Nurses need more than just appreciation

As Omicron spreads, safety of nurses should be a priority

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A woman is dressed in medical equipment, wearing a face mask and a head covering. A stethoscope is draped over her shoulders, and she is looking at the camera unflinchingly, perhaps with some exhaustion.
Nurses fill a crucial role in our healthcare system. PHOTO: Bermix Studio / Unsplash

By: Charlene Aviles, Staff Writer

In the pandemic’s early days, Vancouver residents cheered for healthcare workers. However, tangible support for them has been sparse. Even in the best of times, nurses have faced staffing shortages and workplace safety issues. While nursing involves exposure to disease, the COVID-19 pandemic has highlighted additional workplace safety issues. Applause on its own is not enough. As nurses sacrifice their safety to take care of patients, they need more support and resources, not overtime hours and exhaustion.

In 2021, there were a recorded 22,400 vacancies, resulting from decades of misdirected policies. From limited nursing school admission rates to the consistent neglect that has led to notoriously poor working conditions, nurses urgently need more support and resources, especially as they continue to battle the pandemic.

During the COVID-19 pandemic, the Canadian Federation of Nurses Unions reported: “Canadian nurses’ average weekly overtime hours increased by 78%.” While employers increase nurses’ overtime to resolve the staffing shortage, this is an unsustainable approach. Nursing staff are stretched so thin that some healthcare facilities are considering asking nurses to come into work despite having tested positive for COVID-19.

Further, an undercover investigation by CBC found that there is no required staff-to-resident ratio in nursing homes. There should be a minimum staff-to-resident ratio. A skewed ratio is recognized to cause increased risk of adverse health effects among all healthcare facilities. As a result, a single staff member is often assigned to multiple residents. Numbers have been reported as high as one nurse for over 40 residents. The overwhelming workload makes it harder for staff to complete their tasks. Excess overtime endangers both nurses and patients’ safety.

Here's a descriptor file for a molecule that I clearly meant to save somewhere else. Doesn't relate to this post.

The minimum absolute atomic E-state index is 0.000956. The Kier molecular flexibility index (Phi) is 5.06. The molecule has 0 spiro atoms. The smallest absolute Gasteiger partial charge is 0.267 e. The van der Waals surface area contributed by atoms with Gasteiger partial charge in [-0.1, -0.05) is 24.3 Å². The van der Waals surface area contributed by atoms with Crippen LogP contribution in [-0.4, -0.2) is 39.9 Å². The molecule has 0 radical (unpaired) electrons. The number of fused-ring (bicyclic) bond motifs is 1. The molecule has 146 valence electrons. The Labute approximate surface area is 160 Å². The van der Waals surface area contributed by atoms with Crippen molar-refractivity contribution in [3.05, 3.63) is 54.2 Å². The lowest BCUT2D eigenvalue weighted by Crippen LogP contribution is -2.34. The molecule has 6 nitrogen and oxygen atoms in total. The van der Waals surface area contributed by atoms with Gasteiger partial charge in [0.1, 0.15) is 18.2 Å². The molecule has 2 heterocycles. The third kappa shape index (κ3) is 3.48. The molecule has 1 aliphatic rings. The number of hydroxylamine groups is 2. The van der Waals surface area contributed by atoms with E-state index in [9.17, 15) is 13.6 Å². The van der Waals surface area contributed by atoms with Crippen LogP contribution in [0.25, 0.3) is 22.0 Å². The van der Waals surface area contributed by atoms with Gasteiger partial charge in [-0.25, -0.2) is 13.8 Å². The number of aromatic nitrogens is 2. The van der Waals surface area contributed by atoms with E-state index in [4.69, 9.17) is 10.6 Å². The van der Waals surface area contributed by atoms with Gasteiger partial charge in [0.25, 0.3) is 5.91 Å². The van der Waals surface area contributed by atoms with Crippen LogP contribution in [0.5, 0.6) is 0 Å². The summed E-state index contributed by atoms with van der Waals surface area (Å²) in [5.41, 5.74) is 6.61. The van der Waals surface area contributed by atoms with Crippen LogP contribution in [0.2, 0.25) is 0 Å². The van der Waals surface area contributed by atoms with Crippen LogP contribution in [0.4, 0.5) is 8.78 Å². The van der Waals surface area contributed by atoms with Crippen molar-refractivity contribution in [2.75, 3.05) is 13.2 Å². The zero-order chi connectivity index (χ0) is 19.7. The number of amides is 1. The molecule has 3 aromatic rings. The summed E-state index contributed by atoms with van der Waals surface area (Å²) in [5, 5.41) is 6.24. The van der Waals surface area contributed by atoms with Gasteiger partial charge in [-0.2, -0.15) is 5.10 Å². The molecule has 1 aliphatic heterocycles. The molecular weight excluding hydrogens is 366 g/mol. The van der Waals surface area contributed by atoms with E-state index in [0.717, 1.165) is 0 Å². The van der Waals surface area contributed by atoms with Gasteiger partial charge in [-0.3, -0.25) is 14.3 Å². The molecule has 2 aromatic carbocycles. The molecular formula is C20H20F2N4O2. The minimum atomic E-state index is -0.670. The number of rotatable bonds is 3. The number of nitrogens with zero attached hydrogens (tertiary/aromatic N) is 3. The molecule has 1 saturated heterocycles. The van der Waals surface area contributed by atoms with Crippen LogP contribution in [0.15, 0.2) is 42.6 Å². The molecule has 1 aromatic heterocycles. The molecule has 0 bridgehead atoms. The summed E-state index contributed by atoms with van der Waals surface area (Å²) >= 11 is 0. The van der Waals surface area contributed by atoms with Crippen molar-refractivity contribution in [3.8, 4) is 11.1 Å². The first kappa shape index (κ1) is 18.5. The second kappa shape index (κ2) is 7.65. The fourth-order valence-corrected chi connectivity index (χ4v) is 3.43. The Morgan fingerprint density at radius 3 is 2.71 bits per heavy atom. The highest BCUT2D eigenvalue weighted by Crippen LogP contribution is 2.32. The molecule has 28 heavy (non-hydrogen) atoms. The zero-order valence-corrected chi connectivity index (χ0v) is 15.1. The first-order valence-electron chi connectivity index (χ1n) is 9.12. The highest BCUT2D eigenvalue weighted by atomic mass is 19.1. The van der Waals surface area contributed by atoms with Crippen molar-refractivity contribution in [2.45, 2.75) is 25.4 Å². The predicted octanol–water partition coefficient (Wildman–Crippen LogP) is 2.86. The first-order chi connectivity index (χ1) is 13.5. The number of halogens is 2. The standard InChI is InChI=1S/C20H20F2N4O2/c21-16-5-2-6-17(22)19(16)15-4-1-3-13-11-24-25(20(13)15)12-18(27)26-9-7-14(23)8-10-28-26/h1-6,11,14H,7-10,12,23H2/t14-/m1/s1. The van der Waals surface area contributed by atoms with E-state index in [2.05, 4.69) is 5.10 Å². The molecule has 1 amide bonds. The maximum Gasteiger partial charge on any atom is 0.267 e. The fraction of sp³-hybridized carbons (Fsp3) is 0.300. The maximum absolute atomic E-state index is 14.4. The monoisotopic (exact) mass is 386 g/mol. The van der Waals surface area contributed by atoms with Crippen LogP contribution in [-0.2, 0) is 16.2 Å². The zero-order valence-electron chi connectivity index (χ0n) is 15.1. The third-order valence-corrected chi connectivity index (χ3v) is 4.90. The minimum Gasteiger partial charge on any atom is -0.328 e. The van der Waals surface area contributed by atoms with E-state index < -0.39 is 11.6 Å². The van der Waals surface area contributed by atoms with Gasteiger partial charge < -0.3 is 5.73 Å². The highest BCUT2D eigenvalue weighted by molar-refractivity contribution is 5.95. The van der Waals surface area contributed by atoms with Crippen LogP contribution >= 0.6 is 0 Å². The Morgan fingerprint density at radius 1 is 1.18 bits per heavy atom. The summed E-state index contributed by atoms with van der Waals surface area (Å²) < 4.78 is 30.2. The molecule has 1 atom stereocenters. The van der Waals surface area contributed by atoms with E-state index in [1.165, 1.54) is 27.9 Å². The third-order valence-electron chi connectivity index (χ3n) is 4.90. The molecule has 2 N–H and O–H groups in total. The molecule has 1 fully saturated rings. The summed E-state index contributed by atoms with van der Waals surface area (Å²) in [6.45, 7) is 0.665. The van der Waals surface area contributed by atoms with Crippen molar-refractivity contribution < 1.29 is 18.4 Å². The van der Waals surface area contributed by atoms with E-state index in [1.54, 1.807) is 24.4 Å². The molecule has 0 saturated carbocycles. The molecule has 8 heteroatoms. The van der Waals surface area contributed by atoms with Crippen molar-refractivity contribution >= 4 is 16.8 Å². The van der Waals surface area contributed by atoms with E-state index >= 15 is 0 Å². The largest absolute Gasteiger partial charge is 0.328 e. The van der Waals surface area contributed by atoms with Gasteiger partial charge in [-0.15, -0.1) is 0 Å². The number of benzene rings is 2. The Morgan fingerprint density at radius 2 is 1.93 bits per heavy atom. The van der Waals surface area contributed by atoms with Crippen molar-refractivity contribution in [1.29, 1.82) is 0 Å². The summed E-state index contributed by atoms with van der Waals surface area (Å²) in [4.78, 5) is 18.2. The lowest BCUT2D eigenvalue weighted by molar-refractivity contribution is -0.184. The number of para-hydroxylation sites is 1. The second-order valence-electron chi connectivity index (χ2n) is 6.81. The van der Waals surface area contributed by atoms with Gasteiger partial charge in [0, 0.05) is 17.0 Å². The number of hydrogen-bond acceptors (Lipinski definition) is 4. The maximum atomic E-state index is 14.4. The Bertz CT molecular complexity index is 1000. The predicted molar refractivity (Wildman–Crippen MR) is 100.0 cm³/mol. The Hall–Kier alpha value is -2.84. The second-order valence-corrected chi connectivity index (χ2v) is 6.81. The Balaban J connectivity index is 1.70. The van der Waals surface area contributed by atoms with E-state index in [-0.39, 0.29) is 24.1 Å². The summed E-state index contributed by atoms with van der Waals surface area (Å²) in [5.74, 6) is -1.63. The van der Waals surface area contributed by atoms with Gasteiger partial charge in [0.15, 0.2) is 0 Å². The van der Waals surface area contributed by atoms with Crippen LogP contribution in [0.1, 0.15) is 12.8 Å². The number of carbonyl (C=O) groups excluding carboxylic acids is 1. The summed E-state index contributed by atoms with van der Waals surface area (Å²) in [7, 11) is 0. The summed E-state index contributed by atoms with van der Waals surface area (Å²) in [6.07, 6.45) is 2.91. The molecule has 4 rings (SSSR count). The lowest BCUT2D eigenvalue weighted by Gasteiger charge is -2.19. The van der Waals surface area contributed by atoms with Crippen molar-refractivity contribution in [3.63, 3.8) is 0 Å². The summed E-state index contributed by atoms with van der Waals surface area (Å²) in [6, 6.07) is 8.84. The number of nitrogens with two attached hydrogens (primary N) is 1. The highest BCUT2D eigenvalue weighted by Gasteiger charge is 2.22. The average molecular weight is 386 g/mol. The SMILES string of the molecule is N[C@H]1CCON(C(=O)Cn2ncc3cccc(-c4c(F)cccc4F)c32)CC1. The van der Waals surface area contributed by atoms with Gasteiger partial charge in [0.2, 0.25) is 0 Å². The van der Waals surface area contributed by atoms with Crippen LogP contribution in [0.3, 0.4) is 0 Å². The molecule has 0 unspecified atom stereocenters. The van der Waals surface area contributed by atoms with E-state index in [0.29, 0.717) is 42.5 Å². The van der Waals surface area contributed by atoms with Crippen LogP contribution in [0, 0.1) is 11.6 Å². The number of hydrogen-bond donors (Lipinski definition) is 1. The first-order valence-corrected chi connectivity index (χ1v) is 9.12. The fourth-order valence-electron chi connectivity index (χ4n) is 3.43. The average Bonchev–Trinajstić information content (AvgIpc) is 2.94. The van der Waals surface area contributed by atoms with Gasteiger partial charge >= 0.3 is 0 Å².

Although employers are required to enforce personal protective equipment (PPE) guidelines, during the PPE shortage of the early pandemic, many medical staff were forced to use surgical masks instead of N95 masks — and in some cases no mask. Surgical masks are less effective at filtering airborne particles such as COVID-19. 

Improperly protected, nurses run an increased risk of contracting COVID-19 — among many other diseases — endangering themselves and their patients. A 2021 BC Nurses’ Union survey found 36% of respondents had restricted access to proper safety equipment. Inconsistent access to PPE endangers nurses who are already enduring stressful working conditions. Nurses cannot work without PPE, nor should they be expected to do so. 

Nurses’ concerns need to be addressed before the nurse deficit drops even lower — 35% of surveyed BC nurses reported they are likely to quit nursing within the next two years, with the number even higher for ICU nurses: 51%. By lobbying to increase funding for medical programmes and staff, training more nurses, and trying our best to not make the pandemic any worse than it already is, we can alleviate some of the issues medical staff are facing. Throughout the pandemic, nurses have consistently shown their dedication to their patients. Let’s return the favour.